Review Summary: Pretend I’m Human is an introspective and reflective album for a band once thriving in the post-hardcore underground and the change in approach is excellently executed.
Orange 9mm had just come off of releasing another solid album that expanded on their post-hardcore roots but failed to garner any mainstream success. That album was Tragic and after its lukewarm reaction, Orange 9mm was released from their label Atlantic. In the wake of this, Chris Traynor had left the band. Needless to say that it was a tough time in the world of Orange 9mm. So what did Chaka Malik and the rest do? They regrouped, re-collected and with the pressure of an overbearing influence alleviated they headed back into the studio to record their follow up.
This time around, the recording process was much more enjoyable. Typically, the band would arrive at the studio in the morning, have breakfast and coffee, and as a band listen to music, either something created the day before or to a CD. Rush and Miles Davis were on regular rotation. The band spent the morning and early afternoon writing in the studio and by afternoon would lay down the basic tracks for the song. So to say that Pretend I’m Human was a transition for the band would be an understatement. Branching off of the “in your face” nature of Driver Not Included and the more melodic but still atonal “Tragic”, Pretend I’m Human is an excellent effort with an incredible amount of variety.
There are still the in your face rockers and the rhythmic venom of Chaka Malik throughout Pretend I’m Human. This is more evident during the first three tracks “When you lie”, “Lifeless” and “Facelift” which all feature some sublime rapping and his fire-spit delivery can somewhat be reminiscent of Zach De La Rocha. Instead of a straight atonal assault that was seen on “Driver not included” the band adds to that on the more fist-pumping songs with the use of synthesizers and complex drumming. Chaka Malik in actuality is a lot better than most rap-rock vocalists and his rhyming has improved through the evolution of the band. He manages to add an interesting aspect to the music with his rapid rapping which gives the listener something to listen to during the quiet moments of such songs like “Lifeless”.
Pretend I’m Human is also a lot more experimental as compared to any of their other releases. There is even a ballad of sorts in the form of “Touching Skies” when listened to is actually surprisingly beautiful and very uplifting. Which begs the question, what was Orange 9mm really capable of? But what really strikes you is the incredible introspective and revengeful nature of Chaka’s lyrics. Chaka spills his guts and inner demons and leaves it on the floor for the marvel of the world. “Dragons (You Know I Love You)” is completely spoken and features some venomous lines.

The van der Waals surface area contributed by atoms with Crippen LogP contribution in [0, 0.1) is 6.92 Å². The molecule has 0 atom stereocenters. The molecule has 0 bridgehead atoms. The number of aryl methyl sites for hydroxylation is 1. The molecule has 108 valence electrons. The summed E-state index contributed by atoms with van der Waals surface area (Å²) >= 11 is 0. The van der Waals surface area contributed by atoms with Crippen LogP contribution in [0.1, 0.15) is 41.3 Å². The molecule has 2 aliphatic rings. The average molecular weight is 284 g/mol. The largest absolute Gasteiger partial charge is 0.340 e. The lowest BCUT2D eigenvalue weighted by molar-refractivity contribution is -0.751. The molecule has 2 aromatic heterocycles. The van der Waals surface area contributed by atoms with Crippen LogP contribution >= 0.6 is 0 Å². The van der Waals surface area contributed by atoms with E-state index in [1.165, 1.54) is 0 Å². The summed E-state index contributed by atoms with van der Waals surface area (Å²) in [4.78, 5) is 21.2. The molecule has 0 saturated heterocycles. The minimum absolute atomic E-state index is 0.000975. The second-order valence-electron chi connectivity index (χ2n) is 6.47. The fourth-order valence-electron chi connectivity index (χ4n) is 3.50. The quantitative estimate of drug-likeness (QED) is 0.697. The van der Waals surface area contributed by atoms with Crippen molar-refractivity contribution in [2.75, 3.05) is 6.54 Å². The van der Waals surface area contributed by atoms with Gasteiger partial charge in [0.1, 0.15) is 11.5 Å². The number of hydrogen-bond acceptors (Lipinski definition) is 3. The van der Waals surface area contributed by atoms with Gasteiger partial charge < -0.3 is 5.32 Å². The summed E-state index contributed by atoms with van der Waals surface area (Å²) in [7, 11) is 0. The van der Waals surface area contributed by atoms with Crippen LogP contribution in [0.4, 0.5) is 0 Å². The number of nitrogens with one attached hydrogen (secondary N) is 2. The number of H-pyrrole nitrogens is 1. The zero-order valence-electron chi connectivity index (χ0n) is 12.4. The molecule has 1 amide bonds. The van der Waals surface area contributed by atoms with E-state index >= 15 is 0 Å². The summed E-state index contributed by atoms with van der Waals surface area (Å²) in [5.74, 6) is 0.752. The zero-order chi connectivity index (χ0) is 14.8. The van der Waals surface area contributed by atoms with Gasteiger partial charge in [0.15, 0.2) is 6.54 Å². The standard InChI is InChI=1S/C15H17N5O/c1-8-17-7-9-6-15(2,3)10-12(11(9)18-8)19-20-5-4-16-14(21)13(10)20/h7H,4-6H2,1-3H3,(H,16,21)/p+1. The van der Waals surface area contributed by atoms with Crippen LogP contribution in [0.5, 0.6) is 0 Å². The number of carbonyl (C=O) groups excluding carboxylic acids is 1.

There are certain times when I wished I wasn't so alive,
and I would take it out on people like they were dead
I blow them away with words so red,
it chops their skulls from their shoulders,
and they run circles till they fall off the face of the earth
My motto has always been; its never good to harvest the venom inside and Chaka Malik spews all of it out on this record and “Innocence” is a continuation of this and features “some” musicianship. It is another introspective piece and is possibly one of the darkest songs Orange 9mm has ever written. “Certain sides of temptation start
to sprout, wait I'm too clean for this leave me out. From those depths comes the part of me”. One can’t help but connect with the guy and be amazed by his unbelievable candidness. The use of a violin is present on “Tightrope” which is a welcome addition as Orange 9mm attempts at something melodic. They don’t quite make it, but it’s a valiant effort.
The problem lies here with Pretend I’m Human, because it seems like Orange 9mm has strayed a bit too far away from their roots. Some of the music seems forced. Another one of the issues on Pretend I’m Human is often when Chaka Malik is rapping all in his lonesome. This can get boring if one finds the rapping tiresome, which it does after a while. So there isn’t much in the way of catchy and propulsive rhythms in the background for Chaka to feed off of which hinders the effectiveness of the music. Much like Zack De La Rocha’s effectiveness relies heavily on what’s happening instrumentally.
Pretend I’m Human is an introspective and reflective album for a band once thriving in the post-hardcore underground and the change in approach is excellently executed. While the band suffers from a lack of cohesive sound, it more than easily delivers on any other expectations you’d have for the band.